Reading the ridges: Are climate and the seafloor connected?

At the bottom of every ocean basin lies a chain of submarine mountains. Blanketed in black, pillowy basalt, they tower more than a thousand meters above the seafloor and snake for thousands of kilometers. But instead of having a central spine, like a terrestrial mountain range, these mid-ocean ridges have a central trough from hundreds to thousands of meters wide. This is where — in fiery bursts — new oceanic crust is born.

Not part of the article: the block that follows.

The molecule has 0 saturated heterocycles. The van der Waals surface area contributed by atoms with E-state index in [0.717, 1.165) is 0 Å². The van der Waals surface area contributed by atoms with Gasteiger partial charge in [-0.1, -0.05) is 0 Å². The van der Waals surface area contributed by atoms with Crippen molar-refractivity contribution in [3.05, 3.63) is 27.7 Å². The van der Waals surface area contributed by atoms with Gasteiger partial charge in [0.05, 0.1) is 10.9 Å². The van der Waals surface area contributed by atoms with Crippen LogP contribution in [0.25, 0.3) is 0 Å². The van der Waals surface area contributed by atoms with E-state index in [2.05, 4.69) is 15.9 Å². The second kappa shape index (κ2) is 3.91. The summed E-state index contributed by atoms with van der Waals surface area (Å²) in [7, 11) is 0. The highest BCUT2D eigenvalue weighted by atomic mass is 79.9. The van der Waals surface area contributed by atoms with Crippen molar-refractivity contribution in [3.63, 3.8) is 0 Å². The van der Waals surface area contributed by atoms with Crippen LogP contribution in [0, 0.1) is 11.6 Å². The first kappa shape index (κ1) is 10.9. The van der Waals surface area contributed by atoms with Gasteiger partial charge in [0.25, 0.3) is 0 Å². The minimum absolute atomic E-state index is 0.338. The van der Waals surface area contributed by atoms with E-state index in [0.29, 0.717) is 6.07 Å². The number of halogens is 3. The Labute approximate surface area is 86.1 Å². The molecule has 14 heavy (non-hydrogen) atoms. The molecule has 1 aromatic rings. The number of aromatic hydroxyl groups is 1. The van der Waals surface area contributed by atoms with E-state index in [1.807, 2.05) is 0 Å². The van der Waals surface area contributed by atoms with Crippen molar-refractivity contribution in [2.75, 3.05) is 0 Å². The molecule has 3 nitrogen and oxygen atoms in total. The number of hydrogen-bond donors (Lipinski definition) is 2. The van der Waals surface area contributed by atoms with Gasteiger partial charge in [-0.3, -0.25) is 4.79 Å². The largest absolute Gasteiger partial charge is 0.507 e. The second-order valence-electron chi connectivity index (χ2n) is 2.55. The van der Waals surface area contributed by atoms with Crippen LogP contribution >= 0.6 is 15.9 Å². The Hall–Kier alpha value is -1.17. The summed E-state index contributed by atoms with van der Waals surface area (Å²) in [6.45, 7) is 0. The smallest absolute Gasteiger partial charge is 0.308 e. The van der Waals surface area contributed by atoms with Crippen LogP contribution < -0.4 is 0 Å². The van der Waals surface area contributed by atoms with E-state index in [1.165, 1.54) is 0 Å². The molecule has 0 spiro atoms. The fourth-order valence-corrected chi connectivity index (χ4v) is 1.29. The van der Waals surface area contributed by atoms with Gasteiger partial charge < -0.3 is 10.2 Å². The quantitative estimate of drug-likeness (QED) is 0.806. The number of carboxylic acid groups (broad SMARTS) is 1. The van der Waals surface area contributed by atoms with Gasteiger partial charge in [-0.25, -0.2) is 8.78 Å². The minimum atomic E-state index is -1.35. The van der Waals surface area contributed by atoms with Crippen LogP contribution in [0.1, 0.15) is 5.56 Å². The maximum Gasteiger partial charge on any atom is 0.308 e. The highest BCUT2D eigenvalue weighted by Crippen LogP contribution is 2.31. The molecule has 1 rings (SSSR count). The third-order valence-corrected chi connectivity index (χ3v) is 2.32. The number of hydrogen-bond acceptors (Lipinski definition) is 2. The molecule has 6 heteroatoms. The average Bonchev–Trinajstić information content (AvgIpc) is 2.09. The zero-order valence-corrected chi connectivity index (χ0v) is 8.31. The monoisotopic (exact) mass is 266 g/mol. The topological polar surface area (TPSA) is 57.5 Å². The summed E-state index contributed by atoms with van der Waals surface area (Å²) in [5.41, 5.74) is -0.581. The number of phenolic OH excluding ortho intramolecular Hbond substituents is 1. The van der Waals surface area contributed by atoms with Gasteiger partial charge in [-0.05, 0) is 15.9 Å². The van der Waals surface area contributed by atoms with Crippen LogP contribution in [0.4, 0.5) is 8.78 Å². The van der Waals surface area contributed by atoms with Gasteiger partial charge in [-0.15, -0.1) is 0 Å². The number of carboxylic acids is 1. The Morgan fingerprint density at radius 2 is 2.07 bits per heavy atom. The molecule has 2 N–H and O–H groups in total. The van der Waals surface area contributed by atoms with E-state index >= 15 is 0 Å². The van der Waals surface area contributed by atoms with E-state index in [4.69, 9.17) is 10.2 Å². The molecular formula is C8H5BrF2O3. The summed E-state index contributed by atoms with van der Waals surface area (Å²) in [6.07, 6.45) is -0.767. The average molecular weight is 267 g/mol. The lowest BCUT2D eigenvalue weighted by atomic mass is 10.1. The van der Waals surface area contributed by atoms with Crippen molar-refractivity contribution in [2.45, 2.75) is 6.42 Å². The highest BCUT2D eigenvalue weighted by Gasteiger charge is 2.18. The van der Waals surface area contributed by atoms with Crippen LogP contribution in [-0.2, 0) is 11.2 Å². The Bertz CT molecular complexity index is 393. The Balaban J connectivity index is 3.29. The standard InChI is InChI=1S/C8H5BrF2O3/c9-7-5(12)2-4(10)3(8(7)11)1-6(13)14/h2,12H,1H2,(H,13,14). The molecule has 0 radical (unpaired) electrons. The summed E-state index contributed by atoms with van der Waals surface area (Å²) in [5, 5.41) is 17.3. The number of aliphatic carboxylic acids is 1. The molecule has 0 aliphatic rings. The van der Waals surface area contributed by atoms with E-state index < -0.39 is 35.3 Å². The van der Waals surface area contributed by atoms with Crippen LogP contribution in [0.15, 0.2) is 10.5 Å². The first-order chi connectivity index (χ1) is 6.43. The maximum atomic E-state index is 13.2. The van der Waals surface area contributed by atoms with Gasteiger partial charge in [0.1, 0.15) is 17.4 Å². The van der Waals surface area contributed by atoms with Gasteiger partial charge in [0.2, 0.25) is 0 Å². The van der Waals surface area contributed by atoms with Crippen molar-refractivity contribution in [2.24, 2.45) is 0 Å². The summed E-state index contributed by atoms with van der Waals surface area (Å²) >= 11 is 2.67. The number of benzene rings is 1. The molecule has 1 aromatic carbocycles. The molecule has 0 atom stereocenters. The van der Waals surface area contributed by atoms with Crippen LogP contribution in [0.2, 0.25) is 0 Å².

Recently, these spreading centers have also become the focus of a wide-ranging investigation into possible links between the deep Earth and the ephemeral changes on its surface — namely, whether mid-ocean ridge volcanoes respond to variations in sea level, and whether those volcanoes might influence the climate changes that control sea level. An intense debate over these questions erupted last year, when scientists made a stunning discovery about abyssal hills, the parallel ridges that corrugate vast swaths of the seafloor.

Read the full story in EARTH Magazine.

Scientists debate the relative roles of seafloor faulting and volcanism in producing abyssal hills. (Credit: Jean-Arthur Olive)